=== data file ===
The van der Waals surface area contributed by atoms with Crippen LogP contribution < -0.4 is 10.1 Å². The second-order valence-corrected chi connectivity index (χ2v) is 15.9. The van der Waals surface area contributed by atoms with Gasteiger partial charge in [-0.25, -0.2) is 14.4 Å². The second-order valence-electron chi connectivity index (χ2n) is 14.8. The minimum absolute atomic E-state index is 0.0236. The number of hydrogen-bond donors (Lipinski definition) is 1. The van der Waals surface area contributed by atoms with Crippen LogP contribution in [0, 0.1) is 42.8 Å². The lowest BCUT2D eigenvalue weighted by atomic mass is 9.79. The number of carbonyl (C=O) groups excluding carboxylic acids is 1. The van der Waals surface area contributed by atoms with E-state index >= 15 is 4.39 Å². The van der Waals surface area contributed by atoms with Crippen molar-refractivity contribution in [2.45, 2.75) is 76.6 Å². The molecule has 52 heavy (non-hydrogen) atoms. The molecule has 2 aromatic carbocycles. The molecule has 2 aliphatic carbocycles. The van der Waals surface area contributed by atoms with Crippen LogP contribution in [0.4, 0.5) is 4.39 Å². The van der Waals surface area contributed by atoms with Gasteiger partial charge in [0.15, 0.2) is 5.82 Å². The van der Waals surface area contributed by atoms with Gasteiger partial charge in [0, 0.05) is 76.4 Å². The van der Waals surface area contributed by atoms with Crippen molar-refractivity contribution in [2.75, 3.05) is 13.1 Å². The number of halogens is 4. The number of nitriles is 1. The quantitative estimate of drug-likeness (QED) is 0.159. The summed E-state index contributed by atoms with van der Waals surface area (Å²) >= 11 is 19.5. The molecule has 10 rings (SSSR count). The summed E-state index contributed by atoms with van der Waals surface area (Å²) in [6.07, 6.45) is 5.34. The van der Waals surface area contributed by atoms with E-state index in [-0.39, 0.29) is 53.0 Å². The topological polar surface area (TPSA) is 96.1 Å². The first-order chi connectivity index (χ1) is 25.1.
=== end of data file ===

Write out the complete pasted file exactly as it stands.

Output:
The van der Waals surface area contributed by atoms with Crippen LogP contribution < -0.4 is 10.1 Å². The second-order valence-corrected chi connectivity index (χ2v) is 15.9. The van der Waals surface area contributed by atoms with Gasteiger partial charge in [-0.25, -0.2) is 14.4 Å². The second-order valence-electron chi connectivity index (χ2n) is 14.8. The minimum absolute atomic E-state index is 0.0236. The number of hydrogen-bond donors (Lipinski definition) is 1. The van der Waals surface area contributed by atoms with Crippen LogP contribution in [0, 0.1) is 42.8 Å². The lowest BCUT2D eigenvalue weighted by atomic mass is 9.79. The number of carbonyl (C=O) groups excluding carboxylic acids is 1. The van der Waals surface area contributed by atoms with E-state index >= 15 is 4.39 Å². The van der Waals surface area contributed by atoms with Crippen molar-refractivity contribution in [2.45, 2.75) is 76.6 Å². The molecule has 52 heavy (non-hydrogen) atoms. The molecule has 2 aromatic carbocycles. The molecule has 2 aliphatic carbocycles. The van der Waals surface area contributed by atoms with Crippen LogP contribution in [0.4, 0.5) is 4.39 Å². The van der Waals surface area contributed by atoms with Gasteiger partial charge in [0.15, 0.2) is 5.82 Å². The van der Waals surface area contributed by atoms with Gasteiger partial charge in [0, 0.05) is 76.4 Å². The van der Waals surface area contributed by atoms with Crippen molar-refractivity contribution in [2.75, 3.05) is 13.1 Å². The number of halogens is 4. The number of nitriles is 1. The quantitative estimate of drug-likeness (QED) is 0.159. The summed E-state index contributed by atoms with van der Waals surface area (Å²) >= 11 is 19.5. The molecule has 10 rings (SSSR count). The summed E-state index contributed by atoms with van der Waals surface area (Å²) in [6.07, 6.45) is 5.34. The van der Waals surface area contributed by atoms with E-state index in [-0.39, 0.29) is 53.0 Å². The topological polar surface area (TPSA) is 96.1 Å². The first-order chi connectivity index (χ1) is 25.1.